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CSO Online reports on how the GoScanSSH malware is targeting Linux operating systems but somehow manages to avoid government and military operated servers:

For the initial infection, the malware uses more than 7,000 username/password combinations to brute-force attack a publicly accessible SSH server. GoScanSSH seems to target weak or default credentials of Linux-based devices, honing in on the following usernames to attempt to authenticate to SSH servers: admin, guest, oracle, osmc, pi, root, test, ubnt, ubuntu, and user.

Those and other credential combinations are aimed at specific targets, such as the following devices and systems: Raspberry Pi, Open Embedded Linux Entertainment Center (OpenELEC), Open Source Media Center (OSMC), Ubiquiti networking products, jailbroken iPhones, PolyCom SIP phones, Huawei devices, and Asterisk systems.

After a device is infected, the malware determines how powerful the infected system is and obtains a unique identifier. The results are sent to a C2 server accessed via the Tor2Web proxy service “in an attempt to make tracking the attacker-controlled infrastructure more difficult and resilient to takedowns.”

The researchers determined the attack has been ongoing for at least nine months — since June 2017 — and has at least 250 domains; “the C2 domain with largest number of resolution requests had been seen 8,579 times.”

This sounds like a particularly nasty type of attack, but one that ought to be fairly simple to prevent. Considering it is easy to determine what the target system types are, and how the malware functions, deploying the right defense strategy is actually quite straightforward.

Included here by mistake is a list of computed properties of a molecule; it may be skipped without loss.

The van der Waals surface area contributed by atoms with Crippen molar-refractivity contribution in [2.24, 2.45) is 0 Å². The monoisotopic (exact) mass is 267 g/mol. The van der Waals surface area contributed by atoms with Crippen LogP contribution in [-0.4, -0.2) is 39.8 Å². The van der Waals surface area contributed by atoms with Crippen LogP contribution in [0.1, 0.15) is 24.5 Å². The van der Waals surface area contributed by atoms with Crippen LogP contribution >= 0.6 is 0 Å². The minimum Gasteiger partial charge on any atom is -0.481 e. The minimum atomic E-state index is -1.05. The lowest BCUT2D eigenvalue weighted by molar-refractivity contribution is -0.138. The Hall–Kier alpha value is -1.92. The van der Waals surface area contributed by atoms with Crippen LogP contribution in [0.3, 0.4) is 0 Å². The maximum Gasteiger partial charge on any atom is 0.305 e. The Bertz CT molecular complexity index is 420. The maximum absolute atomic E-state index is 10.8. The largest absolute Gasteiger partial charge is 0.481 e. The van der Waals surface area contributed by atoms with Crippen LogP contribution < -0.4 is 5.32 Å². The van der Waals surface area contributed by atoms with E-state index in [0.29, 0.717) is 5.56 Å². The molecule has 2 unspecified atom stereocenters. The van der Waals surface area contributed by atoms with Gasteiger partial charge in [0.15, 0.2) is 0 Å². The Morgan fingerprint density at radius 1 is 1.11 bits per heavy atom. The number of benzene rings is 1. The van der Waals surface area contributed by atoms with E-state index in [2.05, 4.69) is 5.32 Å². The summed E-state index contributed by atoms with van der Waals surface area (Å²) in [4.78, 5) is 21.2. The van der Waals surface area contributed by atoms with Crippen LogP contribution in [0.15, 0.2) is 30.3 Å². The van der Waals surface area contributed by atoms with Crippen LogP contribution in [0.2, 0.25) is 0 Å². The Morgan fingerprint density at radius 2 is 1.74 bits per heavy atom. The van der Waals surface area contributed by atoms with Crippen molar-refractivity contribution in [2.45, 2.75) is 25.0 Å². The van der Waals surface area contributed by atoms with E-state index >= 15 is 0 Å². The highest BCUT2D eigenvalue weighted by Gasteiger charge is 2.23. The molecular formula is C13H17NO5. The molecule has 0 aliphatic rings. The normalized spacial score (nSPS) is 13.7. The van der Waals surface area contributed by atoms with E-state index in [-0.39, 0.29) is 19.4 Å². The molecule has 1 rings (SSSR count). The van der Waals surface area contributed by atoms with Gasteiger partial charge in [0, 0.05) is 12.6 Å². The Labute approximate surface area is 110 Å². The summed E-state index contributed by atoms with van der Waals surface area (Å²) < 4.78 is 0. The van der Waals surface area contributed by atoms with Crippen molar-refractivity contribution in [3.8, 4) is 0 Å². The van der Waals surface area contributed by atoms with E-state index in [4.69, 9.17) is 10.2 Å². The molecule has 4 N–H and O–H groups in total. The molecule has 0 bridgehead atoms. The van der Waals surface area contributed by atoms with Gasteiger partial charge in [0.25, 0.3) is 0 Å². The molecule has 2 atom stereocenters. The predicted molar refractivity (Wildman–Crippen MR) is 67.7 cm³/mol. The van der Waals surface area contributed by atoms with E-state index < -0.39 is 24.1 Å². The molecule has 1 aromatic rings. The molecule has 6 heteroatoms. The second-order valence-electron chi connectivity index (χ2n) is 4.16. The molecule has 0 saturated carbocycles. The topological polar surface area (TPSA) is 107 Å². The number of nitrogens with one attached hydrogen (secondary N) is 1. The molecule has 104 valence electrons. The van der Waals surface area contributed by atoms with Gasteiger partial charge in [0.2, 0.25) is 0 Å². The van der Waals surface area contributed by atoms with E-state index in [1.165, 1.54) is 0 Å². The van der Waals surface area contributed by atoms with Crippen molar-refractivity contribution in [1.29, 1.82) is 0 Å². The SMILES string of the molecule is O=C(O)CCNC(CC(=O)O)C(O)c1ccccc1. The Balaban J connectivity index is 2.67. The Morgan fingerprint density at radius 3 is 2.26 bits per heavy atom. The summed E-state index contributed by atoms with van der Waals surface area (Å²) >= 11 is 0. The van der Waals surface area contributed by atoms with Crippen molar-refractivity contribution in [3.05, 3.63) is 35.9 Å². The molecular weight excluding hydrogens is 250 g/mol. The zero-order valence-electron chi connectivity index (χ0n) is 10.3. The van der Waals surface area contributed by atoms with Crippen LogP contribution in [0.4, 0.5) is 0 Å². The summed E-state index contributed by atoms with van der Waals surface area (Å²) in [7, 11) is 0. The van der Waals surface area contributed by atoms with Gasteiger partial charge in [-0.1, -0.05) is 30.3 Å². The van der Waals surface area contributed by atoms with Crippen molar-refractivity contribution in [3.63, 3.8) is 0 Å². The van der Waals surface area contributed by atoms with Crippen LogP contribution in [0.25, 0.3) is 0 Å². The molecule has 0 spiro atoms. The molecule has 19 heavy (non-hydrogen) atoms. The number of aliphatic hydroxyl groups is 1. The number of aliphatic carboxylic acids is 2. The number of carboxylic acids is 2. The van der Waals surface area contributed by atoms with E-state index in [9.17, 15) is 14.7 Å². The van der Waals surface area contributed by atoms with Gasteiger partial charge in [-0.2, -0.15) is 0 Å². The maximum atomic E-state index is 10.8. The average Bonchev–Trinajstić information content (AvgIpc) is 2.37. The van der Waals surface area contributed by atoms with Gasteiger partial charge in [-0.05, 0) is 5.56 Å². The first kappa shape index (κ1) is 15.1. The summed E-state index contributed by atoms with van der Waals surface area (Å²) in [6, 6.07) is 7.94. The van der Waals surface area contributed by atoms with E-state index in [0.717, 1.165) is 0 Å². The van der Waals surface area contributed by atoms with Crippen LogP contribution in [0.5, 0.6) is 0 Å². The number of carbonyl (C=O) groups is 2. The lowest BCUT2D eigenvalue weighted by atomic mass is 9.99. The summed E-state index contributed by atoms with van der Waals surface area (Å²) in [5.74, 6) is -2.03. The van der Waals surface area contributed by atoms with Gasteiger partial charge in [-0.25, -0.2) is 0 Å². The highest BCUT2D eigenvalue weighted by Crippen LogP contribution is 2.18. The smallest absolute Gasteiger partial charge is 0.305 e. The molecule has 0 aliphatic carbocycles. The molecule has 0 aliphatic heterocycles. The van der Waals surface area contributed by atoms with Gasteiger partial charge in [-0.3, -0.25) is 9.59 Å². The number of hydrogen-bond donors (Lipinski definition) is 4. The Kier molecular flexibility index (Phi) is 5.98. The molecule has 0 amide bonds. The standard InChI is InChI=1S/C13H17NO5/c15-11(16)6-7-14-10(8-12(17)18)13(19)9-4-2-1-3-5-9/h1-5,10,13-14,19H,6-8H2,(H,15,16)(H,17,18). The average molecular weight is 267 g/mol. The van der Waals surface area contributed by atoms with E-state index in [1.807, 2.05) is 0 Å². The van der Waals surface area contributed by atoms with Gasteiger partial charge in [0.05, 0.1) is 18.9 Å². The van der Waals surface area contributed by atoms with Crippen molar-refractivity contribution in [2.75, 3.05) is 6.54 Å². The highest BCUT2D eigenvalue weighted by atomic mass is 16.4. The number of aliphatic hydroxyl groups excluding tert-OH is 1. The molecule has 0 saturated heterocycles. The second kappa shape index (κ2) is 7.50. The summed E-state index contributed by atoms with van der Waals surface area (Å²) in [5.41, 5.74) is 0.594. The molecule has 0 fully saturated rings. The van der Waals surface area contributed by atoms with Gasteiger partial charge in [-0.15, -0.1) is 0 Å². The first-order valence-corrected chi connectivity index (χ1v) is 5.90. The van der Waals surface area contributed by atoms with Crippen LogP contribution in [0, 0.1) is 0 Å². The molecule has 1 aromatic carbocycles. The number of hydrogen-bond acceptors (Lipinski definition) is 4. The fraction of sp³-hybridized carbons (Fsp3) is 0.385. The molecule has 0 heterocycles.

A quick couple of very simplistic examples immediately come to mind:

  1. Delete all unnecessary users from the above list or rename unneeded ones. In most cases guest, oracle, osmc, pi, test, ubnt, ubuntu, and user are unnecessary and can be removed. If they need to be kept, as I said, rename the accounts.
  2. For all the needed accounts, ensure ssh access is turned off. There is never a reason to SSH directly as root. This is the entire point of the sudo and su commands – login as another user and then use one of those commands to perform functions as root or other users.

There are plenty of other methods for combating this attack to make it more difficult to be breached. But simple actions like the above are often overlooked.

Talos provided both an IP blacklist and a domain blacklist that the malware uses to determine if it should continue attempts to compromise the system. Some of those domains include: .mil, .gov, .army, .airforce, .navy, .gov.uk, .mil.uk, govt.uk, .police.uk, .gov.au, govt.nz, and .mil.nz.

If the system or device is on neither set of blacklists, Talos “believes the attacker then compiles a new malware binary specifically for the compromised system and infects the new host, causing this process to repeat on the newly infected system.”

That is an interesting and novel approach to avoiding governmental systems. It is not unprecedented but definitely not a method often seen.

This zero-day does not give any warm and fuzzies about Linux security:

One of the exploits – which targets a memory corruption vulnerability in the GStreamer framework that by default ships with many mainstream Linux distributions – is also noteworthy for its elegance. To wit: it uses a rarely seen approach to defeat address space layout randomization and data execution prevention, which are two of the security protections built in to Linux to make software exploits harder to carry out. ASLR randomizes the locations in computer memory where software loads specific chunks of code. As a result, code that exploits existing flaws often results in a simple computer crash rather than a catastrophic system compromise. Meanwhile, DEP, which is often referred to as NX or No-Execute, blocks the execution of code that such exploits load into memory.